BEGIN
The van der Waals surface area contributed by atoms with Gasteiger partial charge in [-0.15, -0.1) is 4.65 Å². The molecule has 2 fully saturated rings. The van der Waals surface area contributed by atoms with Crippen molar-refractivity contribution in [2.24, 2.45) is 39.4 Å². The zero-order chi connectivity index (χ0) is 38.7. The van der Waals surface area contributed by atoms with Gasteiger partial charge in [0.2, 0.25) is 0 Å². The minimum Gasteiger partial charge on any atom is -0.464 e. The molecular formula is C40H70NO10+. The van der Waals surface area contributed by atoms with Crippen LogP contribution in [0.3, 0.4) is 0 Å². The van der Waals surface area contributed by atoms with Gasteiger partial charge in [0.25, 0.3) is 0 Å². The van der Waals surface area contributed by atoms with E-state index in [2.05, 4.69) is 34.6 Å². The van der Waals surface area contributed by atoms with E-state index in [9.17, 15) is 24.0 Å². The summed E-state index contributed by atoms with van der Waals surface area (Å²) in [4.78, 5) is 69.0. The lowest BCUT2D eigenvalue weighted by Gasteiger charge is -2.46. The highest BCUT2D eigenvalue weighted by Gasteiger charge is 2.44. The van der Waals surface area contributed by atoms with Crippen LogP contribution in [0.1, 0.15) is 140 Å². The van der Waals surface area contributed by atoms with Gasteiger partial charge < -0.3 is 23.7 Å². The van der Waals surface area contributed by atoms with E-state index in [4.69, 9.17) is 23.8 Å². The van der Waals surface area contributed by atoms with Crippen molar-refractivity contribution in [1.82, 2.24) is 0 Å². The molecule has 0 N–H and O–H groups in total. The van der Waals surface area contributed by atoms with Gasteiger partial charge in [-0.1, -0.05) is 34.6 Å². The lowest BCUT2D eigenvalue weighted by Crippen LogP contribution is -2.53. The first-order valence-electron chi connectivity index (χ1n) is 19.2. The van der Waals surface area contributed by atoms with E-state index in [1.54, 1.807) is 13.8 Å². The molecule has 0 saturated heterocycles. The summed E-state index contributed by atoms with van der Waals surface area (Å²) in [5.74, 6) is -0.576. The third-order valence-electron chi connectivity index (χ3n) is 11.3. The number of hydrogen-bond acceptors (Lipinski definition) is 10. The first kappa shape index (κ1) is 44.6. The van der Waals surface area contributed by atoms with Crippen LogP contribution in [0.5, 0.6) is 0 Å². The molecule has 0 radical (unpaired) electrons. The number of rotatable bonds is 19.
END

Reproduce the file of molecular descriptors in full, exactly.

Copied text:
The van der Waals surface area contributed by atoms with Gasteiger partial charge in [-0.15, -0.1) is 4.65 Å². The molecule has 2 fully saturated rings. The van der Waals surface area contributed by atoms with Crippen molar-refractivity contribution in [2.24, 2.45) is 39.4 Å². The zero-order chi connectivity index (χ0) is 38.7. The van der Waals surface area contributed by atoms with Gasteiger partial charge in [0.2, 0.25) is 0 Å². The minimum Gasteiger partial charge on any atom is -0.464 e. The molecular formula is C40H70NO10+. The van der Waals surface area contributed by atoms with Crippen LogP contribution in [0.3, 0.4) is 0 Å². The van der Waals surface area contributed by atoms with Gasteiger partial charge in [0.25, 0.3) is 0 Å². The van der Waals surface area contributed by atoms with E-state index in [2.05, 4.69) is 34.6 Å². The van der Waals surface area contributed by atoms with E-state index in [9.17, 15) is 24.0 Å². The summed E-state index contributed by atoms with van der Waals surface area (Å²) in [4.78, 5) is 69.0. The lowest BCUT2D eigenvalue weighted by Gasteiger charge is -2.46. The highest BCUT2D eigenvalue weighted by Gasteiger charge is 2.44. The van der Waals surface area contributed by atoms with Crippen LogP contribution in [0.1, 0.15) is 140 Å². The van der Waals surface area contributed by atoms with Gasteiger partial charge < -0.3 is 23.7 Å². The van der Waals surface area contributed by atoms with E-state index in [4.69, 9.17) is 23.8 Å². The van der Waals surface area contributed by atoms with Crippen molar-refractivity contribution in [1.82, 2.24) is 0 Å². The molecule has 0 N–H and O–H groups in total. The van der Waals surface area contributed by atoms with Gasteiger partial charge in [-0.1, -0.05) is 34.6 Å². The lowest BCUT2D eigenvalue weighted by Crippen LogP contribution is -2.53. The first-order valence-electron chi connectivity index (χ1n) is 19.2. The van der Waals surface area contributed by atoms with E-state index in [1.54, 1.807) is 13.8 Å². The molecule has 0 saturated heterocycles. The summed E-state index contributed by atoms with van der Waals surface area (Å²) in [5.74, 6) is -0.576. The third-order valence-electron chi connectivity index (χ3n) is 11.3. The number of hydrogen-bond acceptors (Lipinski definition) is 10. The first kappa shape index (κ1) is 44.6. The van der Waals surface area contributed by atoms with Crippen LogP contribution in [0.5, 0.6) is 0 Å². The molecule has 0 radical (unpaired) electrons. The number of rotatable bonds is 19.